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March 26, 2007

easyJet Is Cheap

Repost:  Beginning was initially missing due to jet lag.

In all senses of the word, easyJet is cheap; they make an art out of cheapness.  Sunday was my first time flying on a European deep discount airline.  Didn’t love it but got a convenient direct flight from Ljubljana (which I misspelled in a prior post) to London.

Did I mention that the flight was also cheap? €129.74 even including a couple of add-ons described below.

The easyJet experience starts on the website.  Nickel and diming is the order of the day.  You get a chance to pay an extra €7.50 for the privilege of boarding first.  This can be important since there are no assigned seats but it is also a fraud at many airports including LJU because what you get to board first is the bus out to the plane and it’s still a free-for-all from bus to plane.  I fell for that one both because I like to board first and because I wanted a window seat so I could see the Alps.

You can only carry on one bag (true more and more in Europe) and you get to check one free.  Another checked in bag cost €7.50 if you prepay when you book and twice as much if you wait until you get to the airport.  I prepaid for this needlessly because I misinterpreted “hold bag” to mean a bag you are holding rather than a bag which goes in the hold.  I knew there was no way I’d have more than two bags total.

There is also a substantial charge (I forget how much) for using a credit card.  Some debit cards are cheaper.  Didn’t see any way you could pay without some sort of payment charge.

Unlike most airlines, easyJet doesn’t give complete flight status online – just an unsorted list of arrival times for some flights and a warning not to count backward from a late scheduled arrival to a late departure because you might get shut out of checkin by coming late.  The incoming flight from London to LJU was listed ontime so, although my flight didn’t appear at all on the list, I assumed it was still on schedule.

At the airport, checkin was quick and efficient even though there were no e-ticket machines.  At the scheduled boarding time there was a long queue (remember – the flight was going to London) of passengers waiting at the boarding gate; I was in front, of course.  The flight details and ontime status were on the display at the gate; but there were no agents!  There was also no easyJet visible on the ramp but I was hoping it was just out of sight somewhere.

At about the scheduled departure time, some gate agents showed up and talked lethargically to each other but not to us.  No move to open the gate.  At departure time the gate still said the flight was ontime.  Ten minutes after scheduled departure time, I broke ranks and asked the gate agents what was happening.  “We’re waiting for an arriving flight.”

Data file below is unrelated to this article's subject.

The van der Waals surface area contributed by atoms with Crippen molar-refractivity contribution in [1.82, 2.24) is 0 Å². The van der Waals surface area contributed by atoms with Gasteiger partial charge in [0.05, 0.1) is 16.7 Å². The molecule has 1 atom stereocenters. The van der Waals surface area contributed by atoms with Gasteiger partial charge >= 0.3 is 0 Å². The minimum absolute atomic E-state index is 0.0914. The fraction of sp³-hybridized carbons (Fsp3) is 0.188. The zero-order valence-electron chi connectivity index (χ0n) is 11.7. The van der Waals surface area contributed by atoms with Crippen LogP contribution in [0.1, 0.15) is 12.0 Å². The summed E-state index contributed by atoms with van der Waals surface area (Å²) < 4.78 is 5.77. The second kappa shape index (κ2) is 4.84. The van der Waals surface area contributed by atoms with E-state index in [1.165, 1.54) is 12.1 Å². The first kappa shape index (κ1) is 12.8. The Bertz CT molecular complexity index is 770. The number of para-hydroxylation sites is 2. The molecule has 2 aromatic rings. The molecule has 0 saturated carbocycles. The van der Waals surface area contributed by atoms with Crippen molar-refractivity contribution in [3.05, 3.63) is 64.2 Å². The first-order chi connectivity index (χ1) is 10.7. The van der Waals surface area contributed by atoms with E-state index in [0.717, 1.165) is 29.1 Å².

“When do you expect it to arrive?”

“About ten minutes.”

“Thank you.”

I repeated the information to the people behind me who dutifully passed it back in the queue. People shifted their feet a little; some put bags down; but no one conceded his or her place in line and sat down.

Fifteen minutes later another man asked what I assumed was the same question is what I assumed was Slovenian.  I asked him what he learned.  “The flight will be here in fifteen minutes.”  I considered telling the agents that their flight was going in the wrong direction but didn’t.  The sign over the gate still said the flight would depart ontime thirty minutes ago.

No announcement was ever made, maybe they’re too expensive to provide.  Finally we spotted a plane with an orange tail on downwind and it did turn out to be the inbound equipment for our flight.  Most people had been on their feet for over an hour but they were very ruly.

On the bus, which I duly boarded first, savvy easyJet couples split themselves to cover doors on both sides to assure that one of them would have a quick exit no matter which side of the bus opened to the plane.  I was alone so had to gamble but luck was with me; my door opened near the rear stairs and I was in plenty of time to get a window seat.

The seat didn’t come with knee room but neither did any others.  No way to use a laptop so I put it overhead.

On board, true to form, no free nothing.  But a pretty good menu of drinks and snacks for sale.  I paid €5.50 for a tiny bottle of wine and a reasonable size bag of salted peanuts.  This part of their business must be getting better since you can’t bring potable water or any other drinks through security.

Lots of shopping opportunities including a chance to enter a lottery for frequent flier miles.  I bought a ticket on the Stansted Express train to London for 10% off.

“Do you have a pen I could borrow?” I asked the flight attendant who gave me my UK landing card.

“No, sir. I don’t,” he said flatly and hurried on.  Could have at least offered to rent me one.  The tone offended me; paying for snacks didn’t.  I got my revenge by refusing to return the pen I used to sign the credit card slip for the train ticket until I completed the landing card.

Would I fly easyJet again?  Yeah, if they have a convenient flight and there is no other deep discount carrier with a similar one (haven’t tried the others).  This time I’ll bring a pen and hope that easyJet gets its flight tracking straightened out.

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